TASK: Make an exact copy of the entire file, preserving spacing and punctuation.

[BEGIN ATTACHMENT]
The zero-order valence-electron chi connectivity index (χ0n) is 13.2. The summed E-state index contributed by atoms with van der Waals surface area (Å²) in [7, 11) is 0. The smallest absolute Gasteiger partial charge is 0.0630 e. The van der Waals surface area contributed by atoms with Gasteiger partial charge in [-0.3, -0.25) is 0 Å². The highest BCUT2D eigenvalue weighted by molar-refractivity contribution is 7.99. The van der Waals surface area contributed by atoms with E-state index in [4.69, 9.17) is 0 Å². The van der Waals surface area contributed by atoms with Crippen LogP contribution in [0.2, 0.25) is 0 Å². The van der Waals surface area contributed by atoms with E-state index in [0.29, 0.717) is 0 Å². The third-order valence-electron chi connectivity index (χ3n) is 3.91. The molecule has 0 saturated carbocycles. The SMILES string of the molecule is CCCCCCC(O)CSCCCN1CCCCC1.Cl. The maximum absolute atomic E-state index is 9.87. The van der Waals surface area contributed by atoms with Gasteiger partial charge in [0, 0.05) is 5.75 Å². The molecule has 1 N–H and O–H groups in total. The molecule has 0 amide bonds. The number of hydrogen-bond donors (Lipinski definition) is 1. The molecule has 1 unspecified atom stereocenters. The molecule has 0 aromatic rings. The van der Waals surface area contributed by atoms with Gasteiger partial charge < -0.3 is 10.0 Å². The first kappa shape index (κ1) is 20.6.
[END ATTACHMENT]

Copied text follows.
The zero-order valence-electron chi connectivity index (χ0n) is 13.2. The summed E-state index contributed by atoms with van der Waals surface area (Å²) in [7, 11) is 0. The smallest absolute Gasteiger partial charge is 0.0630 e. The van der Waals surface area contributed by atoms with Gasteiger partial charge in [-0.3, -0.25) is 0 Å². The highest BCUT2D eigenvalue weighted by molar-refractivity contribution is 7.99. The van der Waals surface area contributed by atoms with E-state index in [4.69, 9.17) is 0 Å². The van der Waals surface area contributed by atoms with Crippen LogP contribution in [0.2, 0.25) is 0 Å². The van der Waals surface area contributed by atoms with E-state index in [0.29, 0.717) is 0 Å². The third-order valence-electron chi connectivity index (χ3n) is 3.91. The molecule has 0 saturated carbocycles. The SMILES string of the molecule is CCCCCCC(O)CSCCCN1CCCCC1.Cl. The maximum absolute atomic E-state index is 9.87. The van der Waals surface area contributed by atoms with Gasteiger partial charge in [0, 0.05) is 5.75 Å². The molecule has 1 N–H and O–H groups in total. The molecule has 0 amide bonds. The number of hydrogen-bond donors (Lipinski definition) is 1. The molecule has 1 unspecified atom stereocenters. The molecule has 0 aromatic rings. The van der Waals surface area contributed by atoms with Gasteiger partial charge < -0.3 is 10.0 Å². The first kappa shape index (κ1) is 20.6.